Richie Sadlier: As long as Defoe is scoring goals, we shouldn't care who restocks his fridge
I used to always wonder what my career would have been like if I had worked with a sports psychologist.
Last week, I spent a lot of time thinking how things could have been if I had hired a personal assistant. For example, a PA could have helped me out when my car was stolen in 2004.
It turned out it was taken by a former team-mate of mine who thought I was involved in the theft of his car because I was able to arrange for its return (I couldn't tell the police because I didn't fancy further retaliation - it's a long story). In any case, I had forgotten to post the completed insurance documents at the time I bought it that would ensure I'd get a full refund if it was taken within two years. That oversight set me back over 15k, but it wasn't my costliest error. Four months before I first got my hip injury, my agent suggested I increase my career-ending insurance to £1m. Admin wasn't my strong point back then, so it never happened.
Sunderland striker Jermain Defoe is looking to hire an executive PA. I'm sure the publicity this has received in the past week guarantees a shed-load of applications. It can't possibly have gone under the radar of anyone interested in this kind of job, but Defoe is being hammered for even wanting such a role to be filled. It seems there's a lot of fun to be had with this too. You read through the details of what the successful applicant would be required to do, snigger at Defoe's inability to do them himself, obviously paying particular attention to the really small stuff like ensuring his fridge is stocked upon his return from holiday, and then worry for the terminal decline of professional football, or even life itself. One article I read said it showed the moral hollowness at the heart of sport. Those were the actual words used.
I wasn't completely without hired help throughout my career. A friend suggested I get someone in to clean the house each week, so I did. It didn't go too well initially. When I thought money was going missing, I left cash behind a photo as bait and it was taken. I decided to take care of things myself for a while after that. Team-mates of mine could certainly have done with some help too. Like the one who used to ring around asking the rest of us to place his bets because the bookies would no longer deal with him. Or the one who regularly needed a room for the night at short notice because his partner would often kick him out. Or the one who made a brief foray into the world of pimping. I can only imagine how handy a PA could have been in a scenario like that.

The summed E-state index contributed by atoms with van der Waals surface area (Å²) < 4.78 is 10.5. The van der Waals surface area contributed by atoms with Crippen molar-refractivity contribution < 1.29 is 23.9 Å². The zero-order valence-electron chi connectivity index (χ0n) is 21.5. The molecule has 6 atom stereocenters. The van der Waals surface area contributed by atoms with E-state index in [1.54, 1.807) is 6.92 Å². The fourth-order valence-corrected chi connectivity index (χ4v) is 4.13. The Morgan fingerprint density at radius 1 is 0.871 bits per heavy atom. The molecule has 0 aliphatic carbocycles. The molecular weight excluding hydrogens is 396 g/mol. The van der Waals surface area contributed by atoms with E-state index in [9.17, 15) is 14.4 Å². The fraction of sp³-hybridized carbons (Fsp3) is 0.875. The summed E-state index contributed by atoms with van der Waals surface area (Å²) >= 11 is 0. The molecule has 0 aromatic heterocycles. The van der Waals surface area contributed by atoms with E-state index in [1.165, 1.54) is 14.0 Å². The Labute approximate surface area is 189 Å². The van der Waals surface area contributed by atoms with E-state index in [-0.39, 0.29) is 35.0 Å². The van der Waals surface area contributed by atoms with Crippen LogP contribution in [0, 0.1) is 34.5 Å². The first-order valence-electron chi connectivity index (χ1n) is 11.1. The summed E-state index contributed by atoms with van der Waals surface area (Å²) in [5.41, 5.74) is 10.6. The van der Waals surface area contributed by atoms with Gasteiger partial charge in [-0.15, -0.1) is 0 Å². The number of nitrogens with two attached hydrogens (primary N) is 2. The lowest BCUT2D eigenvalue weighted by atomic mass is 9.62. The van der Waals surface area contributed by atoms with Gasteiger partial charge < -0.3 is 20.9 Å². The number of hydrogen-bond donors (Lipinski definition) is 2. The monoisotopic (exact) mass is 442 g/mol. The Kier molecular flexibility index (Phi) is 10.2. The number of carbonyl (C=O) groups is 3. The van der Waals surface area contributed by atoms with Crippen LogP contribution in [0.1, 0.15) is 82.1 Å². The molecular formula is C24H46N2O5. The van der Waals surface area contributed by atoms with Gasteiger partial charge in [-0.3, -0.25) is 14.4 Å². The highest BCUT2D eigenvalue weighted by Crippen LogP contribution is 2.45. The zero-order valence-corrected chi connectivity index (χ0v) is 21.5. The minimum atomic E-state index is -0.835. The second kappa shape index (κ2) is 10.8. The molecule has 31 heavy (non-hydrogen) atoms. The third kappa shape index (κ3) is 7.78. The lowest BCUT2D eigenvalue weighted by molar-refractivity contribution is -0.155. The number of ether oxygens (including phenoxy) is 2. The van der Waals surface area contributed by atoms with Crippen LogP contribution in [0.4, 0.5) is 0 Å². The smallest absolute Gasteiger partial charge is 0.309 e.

Defoe isn't the first player to have assistance like this in his life. Wayne Rooney's agent, Paul Stretford, invited me to his offices in Manchester to convince me to sign with his firm in 2002. Almost everything in Defoe's advertisement was covered that day by the six or seven people who used a PowerPoint presentation to outline how much of my life they could manage for me if I wanted. Playing football was virtually the only thing I would be left to do myself.
Most people probably have the sense to realise it's no big deal that a multi-millionaire would employ someone to lighten their load, and that in most cases it's actually the wise thing to do. After all, if you can afford to pay someone for work you want done, then go ahead.
In all probability, it wasn't Defoe who put the job description together. It was more than likely organised by his agent, who I'm sure would be only too keen to offload some of these tasks onto someone else. As for the salary of £50-60k, it's less than a week's wage for Defoe, so it's hardly an extravagance over the course of a year. If it affords him more time to focus on his playing career, then all the better. Even if it doesn't, so what?
Who knows, maybe Defoe is indeed a bit of a plonker. Maybe he's the type of fella who sits about all day after training without lifting a leg. So absent-minded he needs help remembering family birthdays. So pampered that he wants others to decide what he wears. If he's any of these, he's absolutely doing the right thing to get a PA, and it's impressive he has lasted this long and done so well without one. He has, after all, managed to land one of the most sought-after jobs in the world. He has become one of the top strikers England have produced in the last 20 years and he is on the back of scoring four goals in the past week. It's beyond me why anyone should care who collects his dry-cleaning.
Sunday Indo Sport